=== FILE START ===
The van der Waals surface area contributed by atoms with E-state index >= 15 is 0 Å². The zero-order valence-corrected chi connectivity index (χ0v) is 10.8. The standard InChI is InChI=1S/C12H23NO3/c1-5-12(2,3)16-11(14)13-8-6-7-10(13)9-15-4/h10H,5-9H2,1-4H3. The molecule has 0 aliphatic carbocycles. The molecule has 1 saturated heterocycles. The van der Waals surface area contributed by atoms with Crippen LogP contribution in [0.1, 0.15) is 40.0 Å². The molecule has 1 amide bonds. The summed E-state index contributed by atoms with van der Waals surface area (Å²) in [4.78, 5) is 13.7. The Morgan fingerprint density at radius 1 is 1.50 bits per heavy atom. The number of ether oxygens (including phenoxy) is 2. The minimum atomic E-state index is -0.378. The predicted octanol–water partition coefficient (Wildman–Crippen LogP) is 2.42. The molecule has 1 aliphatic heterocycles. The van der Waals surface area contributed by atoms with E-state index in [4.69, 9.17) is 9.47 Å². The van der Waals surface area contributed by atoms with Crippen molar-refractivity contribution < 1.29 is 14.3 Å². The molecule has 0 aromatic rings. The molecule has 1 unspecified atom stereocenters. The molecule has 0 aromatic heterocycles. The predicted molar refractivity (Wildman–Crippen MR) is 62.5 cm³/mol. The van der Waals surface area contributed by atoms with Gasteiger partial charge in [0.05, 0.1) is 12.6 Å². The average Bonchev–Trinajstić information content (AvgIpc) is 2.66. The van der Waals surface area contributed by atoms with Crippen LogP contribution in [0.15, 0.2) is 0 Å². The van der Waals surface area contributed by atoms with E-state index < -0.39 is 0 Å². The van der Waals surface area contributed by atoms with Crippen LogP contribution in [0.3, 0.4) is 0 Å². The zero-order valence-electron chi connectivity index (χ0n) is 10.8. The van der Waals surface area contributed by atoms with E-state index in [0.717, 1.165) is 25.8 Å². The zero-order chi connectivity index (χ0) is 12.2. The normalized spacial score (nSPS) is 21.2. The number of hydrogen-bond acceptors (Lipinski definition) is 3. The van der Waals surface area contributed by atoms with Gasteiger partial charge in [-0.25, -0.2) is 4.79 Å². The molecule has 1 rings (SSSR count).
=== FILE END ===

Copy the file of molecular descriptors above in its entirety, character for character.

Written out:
The van der Waals surface area contributed by atoms with E-state index >= 15 is 0 Å². The zero-order valence-corrected chi connectivity index (χ0v) is 10.8. The standard InChI is InChI=1S/C12H23NO3/c1-5-12(2,3)16-11(14)13-8-6-7-10(13)9-15-4/h10H,5-9H2,1-4H3. The molecule has 0 aliphatic carbocycles. The molecule has 1 saturated heterocycles. The van der Waals surface area contributed by atoms with Crippen LogP contribution in [0.1, 0.15) is 40.0 Å². The molecule has 1 amide bonds. The summed E-state index contributed by atoms with van der Waals surface area (Å²) in [4.78, 5) is 13.7. The Morgan fingerprint density at radius 1 is 1.50 bits per heavy atom. The number of ether oxygens (including phenoxy) is 2. The minimum atomic E-state index is -0.378. The predicted octanol–water partition coefficient (Wildman–Crippen LogP) is 2.42. The molecule has 1 aliphatic heterocycles. The van der Waals surface area contributed by atoms with E-state index in [4.69, 9.17) is 9.47 Å². The van der Waals surface area contributed by atoms with Crippen molar-refractivity contribution < 1.29 is 14.3 Å². The molecule has 0 aromatic rings. The molecule has 1 unspecified atom stereocenters. The molecule has 0 aromatic heterocycles. The predicted molar refractivity (Wildman–Crippen MR) is 62.5 cm³/mol. The van der Waals surface area contributed by atoms with Gasteiger partial charge in [0.05, 0.1) is 12.6 Å². The average Bonchev–Trinajstić information content (AvgIpc) is 2.66. The van der Waals surface area contributed by atoms with Crippen LogP contribution in [0.15, 0.2) is 0 Å². The van der Waals surface area contributed by atoms with E-state index < -0.39 is 0 Å². The van der Waals surface area contributed by atoms with Crippen LogP contribution in [0.3, 0.4) is 0 Å². The zero-order valence-electron chi connectivity index (χ0n) is 10.8. The van der Waals surface area contributed by atoms with E-state index in [0.717, 1.165) is 25.8 Å². The zero-order chi connectivity index (χ0) is 12.2. The normalized spacial score (nSPS) is 21.2. The number of hydrogen-bond acceptors (Lipinski definition) is 3. The van der Waals surface area contributed by atoms with Gasteiger partial charge in [-0.25, -0.2) is 4.79 Å². The molecule has 1 rings (SSSR count).